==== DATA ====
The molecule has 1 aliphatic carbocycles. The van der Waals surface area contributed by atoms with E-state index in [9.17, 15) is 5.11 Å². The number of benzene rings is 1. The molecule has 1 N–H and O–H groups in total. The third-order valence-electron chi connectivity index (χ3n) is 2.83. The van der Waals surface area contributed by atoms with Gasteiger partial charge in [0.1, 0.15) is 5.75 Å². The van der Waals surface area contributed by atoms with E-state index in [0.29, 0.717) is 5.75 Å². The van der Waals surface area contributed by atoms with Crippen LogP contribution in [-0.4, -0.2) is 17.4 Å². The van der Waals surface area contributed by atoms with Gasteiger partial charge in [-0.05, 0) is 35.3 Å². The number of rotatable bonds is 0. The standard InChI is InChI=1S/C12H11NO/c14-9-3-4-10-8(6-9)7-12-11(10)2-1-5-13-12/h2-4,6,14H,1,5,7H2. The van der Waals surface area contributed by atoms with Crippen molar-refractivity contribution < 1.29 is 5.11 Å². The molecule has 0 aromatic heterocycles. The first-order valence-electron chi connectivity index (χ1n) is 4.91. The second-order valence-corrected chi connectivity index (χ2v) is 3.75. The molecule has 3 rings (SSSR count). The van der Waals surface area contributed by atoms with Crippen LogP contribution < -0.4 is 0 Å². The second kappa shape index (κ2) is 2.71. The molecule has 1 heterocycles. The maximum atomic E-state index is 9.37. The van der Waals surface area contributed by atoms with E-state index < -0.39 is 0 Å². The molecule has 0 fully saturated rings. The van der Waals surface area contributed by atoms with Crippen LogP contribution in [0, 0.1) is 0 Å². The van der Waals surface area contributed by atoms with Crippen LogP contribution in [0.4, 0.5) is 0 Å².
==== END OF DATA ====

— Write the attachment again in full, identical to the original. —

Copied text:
The molecule has 1 aliphatic carbocycles. The van der Waals surface area contributed by atoms with E-state index in [9.17, 15) is 5.11 Å². The number of benzene rings is 1. The molecule has 1 N–H and O–H groups in total. The third-order valence-electron chi connectivity index (χ3n) is 2.83. The van der Waals surface area contributed by atoms with Gasteiger partial charge in [0.1, 0.15) is 5.75 Å². The van der Waals surface area contributed by atoms with E-state index in [0.29, 0.717) is 5.75 Å². The van der Waals surface area contributed by atoms with Crippen LogP contribution in [-0.4, -0.2) is 17.4 Å². The van der Waals surface area contributed by atoms with Gasteiger partial charge in [-0.05, 0) is 35.3 Å². The number of rotatable bonds is 0. The standard InChI is InChI=1S/C12H11NO/c14-9-3-4-10-8(6-9)7-12-11(10)2-1-5-13-12/h2-4,6,14H,1,5,7H2. The van der Waals surface area contributed by atoms with Crippen molar-refractivity contribution < 1.29 is 5.11 Å². The molecule has 0 aromatic heterocycles. The first-order valence-electron chi connectivity index (χ1n) is 4.91. The second-order valence-corrected chi connectivity index (χ2v) is 3.75. The molecule has 3 rings (SSSR count). The van der Waals surface area contributed by atoms with Crippen LogP contribution < -0.4 is 0 Å². The second kappa shape index (κ2) is 2.71. The molecule has 1 heterocycles. The maximum atomic E-state index is 9.37. The van der Waals surface area contributed by atoms with E-state index < -0.39 is 0 Å². The molecule has 0 fully saturated rings. The van der Waals surface area contributed by atoms with Crippen LogP contribution in [0, 0.1) is 0 Å². The van der Waals surface area contributed by atoms with Crippen LogP contribution in [0.4, 0.5) is 0 Å².